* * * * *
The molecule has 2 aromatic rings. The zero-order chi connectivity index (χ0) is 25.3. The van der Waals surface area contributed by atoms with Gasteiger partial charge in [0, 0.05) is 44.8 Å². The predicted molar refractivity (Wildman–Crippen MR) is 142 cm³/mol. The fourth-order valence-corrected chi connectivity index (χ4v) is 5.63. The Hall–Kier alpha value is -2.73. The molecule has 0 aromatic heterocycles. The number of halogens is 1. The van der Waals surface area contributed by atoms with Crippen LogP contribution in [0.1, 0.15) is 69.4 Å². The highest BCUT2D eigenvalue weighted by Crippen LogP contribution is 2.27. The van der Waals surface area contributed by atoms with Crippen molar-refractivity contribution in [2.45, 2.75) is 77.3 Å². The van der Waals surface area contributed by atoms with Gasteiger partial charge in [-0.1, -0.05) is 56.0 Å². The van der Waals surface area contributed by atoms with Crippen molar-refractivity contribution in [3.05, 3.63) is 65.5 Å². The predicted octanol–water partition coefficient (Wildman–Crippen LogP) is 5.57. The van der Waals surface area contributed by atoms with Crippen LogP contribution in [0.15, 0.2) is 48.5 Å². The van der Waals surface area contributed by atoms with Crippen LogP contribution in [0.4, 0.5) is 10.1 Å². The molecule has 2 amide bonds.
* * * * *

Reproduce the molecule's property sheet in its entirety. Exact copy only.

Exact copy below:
The molecule has 2 aromatic rings. The zero-order chi connectivity index (χ0) is 25.3. The van der Waals surface area contributed by atoms with Gasteiger partial charge in [0, 0.05) is 44.8 Å². The predicted molar refractivity (Wildman–Crippen MR) is 142 cm³/mol. The fourth-order valence-corrected chi connectivity index (χ4v) is 5.63. The Hall–Kier alpha value is -2.73. The molecule has 0 aromatic heterocycles. The number of halogens is 1. The van der Waals surface area contributed by atoms with Crippen LogP contribution in [0.1, 0.15) is 69.4 Å². The highest BCUT2D eigenvalue weighted by Crippen LogP contribution is 2.27. The van der Waals surface area contributed by atoms with Crippen molar-refractivity contribution in [2.45, 2.75) is 77.3 Å². The van der Waals surface area contributed by atoms with Gasteiger partial charge in [-0.1, -0.05) is 56.0 Å². The van der Waals surface area contributed by atoms with Crippen molar-refractivity contribution in [3.05, 3.63) is 65.5 Å². The predicted octanol–water partition coefficient (Wildman–Crippen LogP) is 5.57. The van der Waals surface area contributed by atoms with Crippen LogP contribution in [0.15, 0.2) is 48.5 Å². The van der Waals surface area contributed by atoms with Crippen LogP contribution in [0.4, 0.5) is 10.1 Å². The molecule has 2 amide bonds.